5. Tell donors how gifts will be used. For planned gift commitments that might not be realized for years to come, it can be difficult to demonstrate how the realized donation will be used. However, while difficult, it is still something you have to do. It is important for you to let donors know that their gifts will work to wisely benefit those the organization serves. And, if appropriate, tell them how the broader community or society will benefit as well.

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March 8, 2013

Do Not Let Them Eat Cake!

April 15 is an important date on the calendar. In the United States, it’s the deadline for people to file their federal tax return. It’s also when one charity will hold its eighth annual “Let Them Eat Cake” fundraising event.

The charity promotes the event as “Philadelphia’s Wedding Cake Design competition for professionals, students and those who love to bake to create.” Originally conceived by the charity to attract brides-to-be, the occasion now attracts over 1,000 foodies who pay a minimum of $40 each to taste the creations.

This sounds like a great idea for a fundraising event, right?

Wrong!

Cake by yenna via FlickrIn this case, the idea of “Let Them Eat Cake” has a major problem: In runs counter to the host organization’s own mission!

The event benefits City of Hope, a National Cancer Institute-designated Comprehensive Cancer Center that conducts independent biomedical research, treatment and education in the fight to conquer cancer, diabetes, HIV/AIDS and other life-threatening diseases.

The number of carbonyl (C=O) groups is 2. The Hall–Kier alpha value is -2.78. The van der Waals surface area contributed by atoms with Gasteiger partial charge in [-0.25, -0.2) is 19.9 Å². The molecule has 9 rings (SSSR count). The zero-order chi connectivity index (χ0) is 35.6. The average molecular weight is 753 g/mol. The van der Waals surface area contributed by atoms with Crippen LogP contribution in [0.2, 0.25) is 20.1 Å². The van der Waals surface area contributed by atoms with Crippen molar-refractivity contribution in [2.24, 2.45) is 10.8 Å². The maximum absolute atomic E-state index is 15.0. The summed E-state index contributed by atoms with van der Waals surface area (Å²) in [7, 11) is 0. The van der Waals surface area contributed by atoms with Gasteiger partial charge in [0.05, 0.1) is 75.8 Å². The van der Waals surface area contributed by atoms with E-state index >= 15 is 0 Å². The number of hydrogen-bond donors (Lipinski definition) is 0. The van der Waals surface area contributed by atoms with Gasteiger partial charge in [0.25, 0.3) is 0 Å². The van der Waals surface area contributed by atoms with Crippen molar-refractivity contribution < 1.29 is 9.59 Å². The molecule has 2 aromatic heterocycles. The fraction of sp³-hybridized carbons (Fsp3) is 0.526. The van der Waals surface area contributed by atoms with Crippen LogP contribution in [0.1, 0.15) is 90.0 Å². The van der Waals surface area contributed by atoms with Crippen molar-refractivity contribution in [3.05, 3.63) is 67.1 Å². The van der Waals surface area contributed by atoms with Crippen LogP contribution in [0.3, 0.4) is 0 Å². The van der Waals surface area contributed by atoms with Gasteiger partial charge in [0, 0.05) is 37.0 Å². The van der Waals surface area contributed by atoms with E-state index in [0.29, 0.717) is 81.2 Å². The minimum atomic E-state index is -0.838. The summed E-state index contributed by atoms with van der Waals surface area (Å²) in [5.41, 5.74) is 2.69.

As is well-known, consuming sugar can be a life-threatening issue for those suffering from diabetes. Over consumption of sugar can help lead to Type II-Diabetes. Compelling research demonstrates that over consumption of sugar contributes to the growth of cancer. This is why organizations like the Center for Advancement in Cancer Education advocate a low-sugar, low-fat diet.

My wife is an Ovarian Cancer survivor. So, it stunned me when I saw an anti-cancer charity promoting the eating of processed sugar and fat. Indeed, City of Hope has placed the consumption of fat and sugar at the very heart of its upcoming fundraising event without any disclaimers or caveats.

I had to understand the thought process behind the event. I had to know if I was missing something. Therefore, I called and spoke with Christopher Fanelli, Event Coordinator at the Philadelphia Development Office of City of Hope and the event’s organizer.

I asked Fanelli to explain how his anti-cancer, anti-diabetes charity reconciled its event theme with its organizational mission. He indicated that there was no issue to reconcile. He stated, “Everything in moderation.” He said that the event successfully raises money and builds awareness for City of Hope “in a fun way.”

When pressed on the idea that the event stands in opposition to the organization’s mission, Fanelli said, “I don’t believe it does it at all. It points people to what our mission is.”

Ok, the event “points people” to the organization’s mission. I probed that point.

“Will the event feature any healthier dessert choices?,” I asked.

“No,” responded Fanelli.

“Will any healthy-eating leaflets or information be available at the event?”

 “No.”

“Will any information be available at the event that explains the dangers associated with eating too much sugar or fat?”

“No.”

Fanelli then went on to explain once again how this fun event raises money and awareness for City of Hope.

I then asked, “So, are you really suggesting that the ends justify the means?”